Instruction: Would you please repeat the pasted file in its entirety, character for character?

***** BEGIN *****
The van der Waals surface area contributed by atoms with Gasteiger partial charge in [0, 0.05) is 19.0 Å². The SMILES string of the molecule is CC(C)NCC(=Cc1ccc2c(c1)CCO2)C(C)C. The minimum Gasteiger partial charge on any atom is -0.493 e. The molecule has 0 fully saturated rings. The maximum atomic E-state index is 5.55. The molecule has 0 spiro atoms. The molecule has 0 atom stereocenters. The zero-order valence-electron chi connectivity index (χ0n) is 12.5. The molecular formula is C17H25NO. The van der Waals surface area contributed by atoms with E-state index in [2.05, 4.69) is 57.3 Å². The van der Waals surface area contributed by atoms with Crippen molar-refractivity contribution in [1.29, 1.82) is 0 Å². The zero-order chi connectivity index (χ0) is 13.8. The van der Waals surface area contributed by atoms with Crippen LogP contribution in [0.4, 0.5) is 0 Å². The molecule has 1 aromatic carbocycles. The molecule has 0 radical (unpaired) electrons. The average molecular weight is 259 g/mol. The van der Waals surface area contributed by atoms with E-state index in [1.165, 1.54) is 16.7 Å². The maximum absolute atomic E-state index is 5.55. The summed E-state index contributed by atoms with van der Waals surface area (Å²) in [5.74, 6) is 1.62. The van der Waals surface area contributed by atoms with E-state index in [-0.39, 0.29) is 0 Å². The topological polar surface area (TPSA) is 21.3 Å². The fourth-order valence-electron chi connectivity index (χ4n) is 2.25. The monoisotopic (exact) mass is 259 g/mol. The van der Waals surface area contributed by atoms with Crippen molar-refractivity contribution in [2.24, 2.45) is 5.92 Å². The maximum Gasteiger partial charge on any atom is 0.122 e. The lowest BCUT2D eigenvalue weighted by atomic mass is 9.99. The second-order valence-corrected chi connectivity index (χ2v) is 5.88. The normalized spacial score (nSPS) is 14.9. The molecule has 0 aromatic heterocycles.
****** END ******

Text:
The van der Waals surface area contributed by atoms with Gasteiger partial charge in [0, 0.05) is 19.0 Å². The SMILES string of the molecule is CC(C)NCC(=Cc1ccc2c(c1)CCO2)C(C)C. The minimum Gasteiger partial charge on any atom is -0.493 e. The molecule has 0 fully saturated rings. The maximum atomic E-state index is 5.55. The molecule has 0 spiro atoms. The molecule has 0 atom stereocenters. The zero-order valence-electron chi connectivity index (χ0n) is 12.5. The molecular formula is C17H25NO. The van der Waals surface area contributed by atoms with E-state index in [2.05, 4.69) is 57.3 Å². The van der Waals surface area contributed by atoms with Crippen molar-refractivity contribution in [1.29, 1.82) is 0 Å². The zero-order chi connectivity index (χ0) is 13.8. The van der Waals surface area contributed by atoms with Crippen LogP contribution in [0.4, 0.5) is 0 Å². The molecule has 1 aromatic carbocycles. The molecule has 0 radical (unpaired) electrons. The average molecular weight is 259 g/mol. The van der Waals surface area contributed by atoms with E-state index in [1.165, 1.54) is 16.7 Å². The maximum absolute atomic E-state index is 5.55. The summed E-state index contributed by atoms with van der Waals surface area (Å²) in [5.74, 6) is 1.62. The van der Waals surface area contributed by atoms with E-state index in [-0.39, 0.29) is 0 Å². The topological polar surface area (TPSA) is 21.3 Å². The fourth-order valence-electron chi connectivity index (χ4n) is 2.25. The monoisotopic (exact) mass is 259 g/mol. The van der Waals surface area contributed by atoms with Crippen molar-refractivity contribution in [2.24, 2.45) is 5.92 Å². The maximum Gasteiger partial charge on any atom is 0.122 e. The lowest BCUT2D eigenvalue weighted by atomic mass is 9.99. The second-order valence-corrected chi connectivity index (χ2v) is 5.88. The normalized spacial score (nSPS) is 14.9. The molecule has 0 aromatic heterocycles.